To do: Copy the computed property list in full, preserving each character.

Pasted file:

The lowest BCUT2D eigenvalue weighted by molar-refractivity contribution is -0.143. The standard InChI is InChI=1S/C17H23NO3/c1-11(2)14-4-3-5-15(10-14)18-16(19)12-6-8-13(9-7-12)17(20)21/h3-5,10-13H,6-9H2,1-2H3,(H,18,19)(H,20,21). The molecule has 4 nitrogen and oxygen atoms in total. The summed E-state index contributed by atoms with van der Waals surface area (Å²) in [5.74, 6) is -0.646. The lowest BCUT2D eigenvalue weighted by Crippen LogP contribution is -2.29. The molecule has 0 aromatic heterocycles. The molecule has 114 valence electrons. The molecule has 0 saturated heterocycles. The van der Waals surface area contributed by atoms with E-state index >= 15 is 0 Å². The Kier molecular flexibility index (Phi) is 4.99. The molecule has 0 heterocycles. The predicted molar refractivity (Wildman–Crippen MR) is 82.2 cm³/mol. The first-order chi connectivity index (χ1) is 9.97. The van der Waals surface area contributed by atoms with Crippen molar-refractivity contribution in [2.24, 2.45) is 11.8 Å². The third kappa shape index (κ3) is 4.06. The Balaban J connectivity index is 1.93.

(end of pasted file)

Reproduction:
The lowest BCUT2D eigenvalue weighted by molar-refractivity contribution is -0.143. The standard InChI is InChI=1S/C17H23NO3/c1-11(2)14-4-3-5-15(10-14)18-16(19)12-6-8-13(9-7-12)17(20)21/h3-5,10-13H,6-9H2,1-2H3,(H,18,19)(H,20,21). The molecule has 4 nitrogen and oxygen atoms in total. The summed E-state index contributed by atoms with van der Waals surface area (Å²) in [5.74, 6) is -0.646. The lowest BCUT2D eigenvalue weighted by Crippen LogP contribution is -2.29. The molecule has 0 aromatic heterocycles. The molecule has 114 valence electrons. The molecule has 0 saturated heterocycles. The van der Waals surface area contributed by atoms with E-state index >= 15 is 0 Å². The Kier molecular flexibility index (Phi) is 4.99. The molecule has 0 heterocycles. The predicted molar refractivity (Wildman–Crippen MR) is 82.2 cm³/mol. The first-order chi connectivity index (χ1) is 9.97. The van der Waals surface area contributed by atoms with Crippen molar-refractivity contribution in [2.24, 2.45) is 11.8 Å². The third kappa shape index (κ3) is 4.06. The Balaban J connectivity index is 1.93.